Quarantine really is a time for creating new never-before-seen recipes. So far, we’ve covered quarantine food trends like sushi bakes and many a-fascinating desserts that captured the hearts of many home cooks along with ingenious new dishes that chefs are making—we are certainly not over that foie gras French burger.
In the US, where Filipino food has only recently picked up mainstream steam, Filipino-American chefs are also whipping up great things that are worthy of being proud of.
One of them is Eleven Madison Park alumna Kimberly Camara, who after being affected by the series of closures due to the COVID-19 pandemic put up an online-only bakery called Kora, that’s attracting many patrons with its uniquely Filipino take on dessert.
In fact, New Yorkers are eating up Camara’s concept so much that their doughnuts—which by the way are not any ordinary doughnuts but we’ll get into that later—have an 800-person waitlist according to Camara.
Available for order only once a week through a Google Form, Kora’s doughnuts are priced at $6.50 (roughly P300). But before you dismiss these pastries as overpriced, know that there is a reason why people are going crazy and are literally waiting on it.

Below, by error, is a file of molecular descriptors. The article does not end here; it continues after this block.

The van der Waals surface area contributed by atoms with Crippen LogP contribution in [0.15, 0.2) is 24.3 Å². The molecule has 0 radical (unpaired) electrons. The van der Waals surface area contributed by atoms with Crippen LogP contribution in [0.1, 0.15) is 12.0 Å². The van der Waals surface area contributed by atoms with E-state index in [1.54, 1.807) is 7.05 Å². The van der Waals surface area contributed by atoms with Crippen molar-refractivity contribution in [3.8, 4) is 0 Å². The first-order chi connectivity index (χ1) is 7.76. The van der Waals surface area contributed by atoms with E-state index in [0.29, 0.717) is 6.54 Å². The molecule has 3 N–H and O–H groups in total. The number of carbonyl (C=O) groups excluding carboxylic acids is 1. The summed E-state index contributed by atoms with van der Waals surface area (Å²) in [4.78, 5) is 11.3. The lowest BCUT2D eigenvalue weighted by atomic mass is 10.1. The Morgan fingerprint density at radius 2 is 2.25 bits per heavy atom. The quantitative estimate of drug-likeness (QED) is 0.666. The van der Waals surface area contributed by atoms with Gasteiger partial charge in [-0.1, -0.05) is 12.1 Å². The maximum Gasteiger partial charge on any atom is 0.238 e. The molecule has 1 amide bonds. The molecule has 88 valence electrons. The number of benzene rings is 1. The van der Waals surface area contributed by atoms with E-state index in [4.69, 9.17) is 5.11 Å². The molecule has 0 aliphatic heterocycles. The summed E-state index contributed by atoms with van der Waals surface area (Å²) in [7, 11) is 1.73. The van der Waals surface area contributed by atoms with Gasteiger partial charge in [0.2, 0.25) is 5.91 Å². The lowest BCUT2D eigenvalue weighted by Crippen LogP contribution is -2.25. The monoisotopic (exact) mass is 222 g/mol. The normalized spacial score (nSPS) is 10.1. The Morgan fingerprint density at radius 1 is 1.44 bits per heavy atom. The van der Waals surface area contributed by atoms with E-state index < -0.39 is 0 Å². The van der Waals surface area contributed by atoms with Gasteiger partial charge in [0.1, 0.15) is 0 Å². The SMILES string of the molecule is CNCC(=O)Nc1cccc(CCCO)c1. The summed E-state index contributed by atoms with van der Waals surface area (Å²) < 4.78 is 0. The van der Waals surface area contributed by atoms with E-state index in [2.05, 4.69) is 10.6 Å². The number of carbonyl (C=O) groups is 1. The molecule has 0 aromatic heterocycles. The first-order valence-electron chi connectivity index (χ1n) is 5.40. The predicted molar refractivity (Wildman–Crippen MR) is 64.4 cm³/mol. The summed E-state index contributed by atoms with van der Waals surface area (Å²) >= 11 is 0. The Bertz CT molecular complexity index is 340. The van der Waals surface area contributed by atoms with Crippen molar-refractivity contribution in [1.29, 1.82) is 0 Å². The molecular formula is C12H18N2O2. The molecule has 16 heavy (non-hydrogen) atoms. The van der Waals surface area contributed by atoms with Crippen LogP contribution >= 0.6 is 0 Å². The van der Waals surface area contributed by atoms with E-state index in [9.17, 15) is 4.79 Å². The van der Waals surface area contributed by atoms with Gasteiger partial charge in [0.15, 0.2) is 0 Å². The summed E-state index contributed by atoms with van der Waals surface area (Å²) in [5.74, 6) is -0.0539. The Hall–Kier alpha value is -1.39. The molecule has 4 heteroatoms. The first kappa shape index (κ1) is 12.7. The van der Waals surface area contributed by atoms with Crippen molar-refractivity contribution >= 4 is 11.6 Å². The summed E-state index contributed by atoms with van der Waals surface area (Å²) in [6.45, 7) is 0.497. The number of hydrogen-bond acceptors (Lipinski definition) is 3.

Camara and her co-founder Kevin Borja make these doughnuts with unfamiliar Filipino flavors—at least to a white man’s palate. Sure, there is an ube flavor (I mean who doesn’t love purple yam?) but there’s also—among many other unique flavors—halo-halo, maja blanca, turon, itlog na pula, sans rival, champorado, calamansi, leche flan and buko pandan. Plus, Kora also drops a new flavor every week.
These flavors are not just hastily put-together assemblage of ingredients either. They are as close to the real thing as you can get. Take the halo-halo for example, the brioche bun is filled with classic halo-halo mix-ins like flan, pinipig, banana chip and sago, and whipped with coconut cream and ube glaze. There’s even a maraschino cherry on top!
In an interview with Eater, Camara says, “I feel like there’s always more that could be done with [Filipino food] and more that people can learn about.
“I knew ube was one of those gateway flavors that people like to buy,” she adds. “But what’s going to make these doughnuts special is once I start bringing all the other Filipino flavors.”
Sadly for us Filipinos in the motherland, these doughnuts are only available in New York. But you know, we can also do it ourselves given we have the ingredients within reach. So please, please, local pastry chefs and home bakers give us something like this if not better.
Photos courtesy of Kimberly Camara and Kora
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